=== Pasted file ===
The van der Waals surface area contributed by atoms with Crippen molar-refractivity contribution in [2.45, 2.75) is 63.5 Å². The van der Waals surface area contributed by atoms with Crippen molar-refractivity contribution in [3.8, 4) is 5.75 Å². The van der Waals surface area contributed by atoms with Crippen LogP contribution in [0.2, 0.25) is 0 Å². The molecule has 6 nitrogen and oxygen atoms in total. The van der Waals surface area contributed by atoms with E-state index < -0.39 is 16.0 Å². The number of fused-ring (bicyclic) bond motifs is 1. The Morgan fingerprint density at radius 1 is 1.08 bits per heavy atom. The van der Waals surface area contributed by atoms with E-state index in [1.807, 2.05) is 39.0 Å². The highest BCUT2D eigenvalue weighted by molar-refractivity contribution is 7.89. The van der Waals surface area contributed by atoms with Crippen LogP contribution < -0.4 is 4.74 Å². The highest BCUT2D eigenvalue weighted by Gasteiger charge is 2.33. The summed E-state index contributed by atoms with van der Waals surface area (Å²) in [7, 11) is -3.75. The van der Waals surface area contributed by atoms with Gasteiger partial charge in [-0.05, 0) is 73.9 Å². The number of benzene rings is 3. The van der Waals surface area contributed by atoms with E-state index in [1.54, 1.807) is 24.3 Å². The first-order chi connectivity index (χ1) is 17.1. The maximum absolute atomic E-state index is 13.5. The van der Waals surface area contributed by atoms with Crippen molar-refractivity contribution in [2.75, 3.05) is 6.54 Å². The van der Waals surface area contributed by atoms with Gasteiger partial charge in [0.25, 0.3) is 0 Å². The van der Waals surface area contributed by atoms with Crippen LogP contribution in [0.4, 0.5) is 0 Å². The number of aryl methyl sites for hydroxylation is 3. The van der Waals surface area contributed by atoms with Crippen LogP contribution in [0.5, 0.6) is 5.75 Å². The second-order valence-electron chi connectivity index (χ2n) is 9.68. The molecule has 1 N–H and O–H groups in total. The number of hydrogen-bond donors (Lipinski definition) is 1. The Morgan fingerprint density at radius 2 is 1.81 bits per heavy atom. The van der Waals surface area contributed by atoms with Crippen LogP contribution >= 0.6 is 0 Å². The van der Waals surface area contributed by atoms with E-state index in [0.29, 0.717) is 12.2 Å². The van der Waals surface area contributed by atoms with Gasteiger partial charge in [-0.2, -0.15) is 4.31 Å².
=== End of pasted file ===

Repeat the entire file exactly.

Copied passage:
The van der Waals surface area contributed by atoms with Crippen molar-refractivity contribution in [2.45, 2.75) is 63.5 Å². The van der Waals surface area contributed by atoms with Crippen molar-refractivity contribution in [3.8, 4) is 5.75 Å². The van der Waals surface area contributed by atoms with Crippen LogP contribution in [0.2, 0.25) is 0 Å². The molecule has 6 nitrogen and oxygen atoms in total. The van der Waals surface area contributed by atoms with E-state index < -0.39 is 16.0 Å². The number of fused-ring (bicyclic) bond motifs is 1. The Morgan fingerprint density at radius 1 is 1.08 bits per heavy atom. The van der Waals surface area contributed by atoms with E-state index in [1.807, 2.05) is 39.0 Å². The highest BCUT2D eigenvalue weighted by molar-refractivity contribution is 7.89. The van der Waals surface area contributed by atoms with Crippen LogP contribution < -0.4 is 4.74 Å². The highest BCUT2D eigenvalue weighted by Gasteiger charge is 2.33. The summed E-state index contributed by atoms with van der Waals surface area (Å²) in [7, 11) is -3.75. The van der Waals surface area contributed by atoms with Gasteiger partial charge in [-0.05, 0) is 73.9 Å². The number of benzene rings is 3. The van der Waals surface area contributed by atoms with E-state index in [1.54, 1.807) is 24.3 Å². The first-order chi connectivity index (χ1) is 17.1. The maximum absolute atomic E-state index is 13.5. The van der Waals surface area contributed by atoms with Crippen molar-refractivity contribution in [2.75, 3.05) is 6.54 Å². The van der Waals surface area contributed by atoms with Gasteiger partial charge in [0.25, 0.3) is 0 Å². The van der Waals surface area contributed by atoms with Crippen LogP contribution in [0.4, 0.5) is 0 Å². The number of aryl methyl sites for hydroxylation is 3. The van der Waals surface area contributed by atoms with Crippen LogP contribution in [0.5, 0.6) is 5.75 Å². The second-order valence-electron chi connectivity index (χ2n) is 9.68. The molecule has 1 N–H and O–H groups in total. The number of hydrogen-bond donors (Lipinski definition) is 1. The Morgan fingerprint density at radius 2 is 1.81 bits per heavy atom. The van der Waals surface area contributed by atoms with Crippen LogP contribution >= 0.6 is 0 Å². The van der Waals surface area contributed by atoms with E-state index in [0.29, 0.717) is 12.2 Å². The van der Waals surface area contributed by atoms with Gasteiger partial charge in [-0.2, -0.15) is 4.31 Å².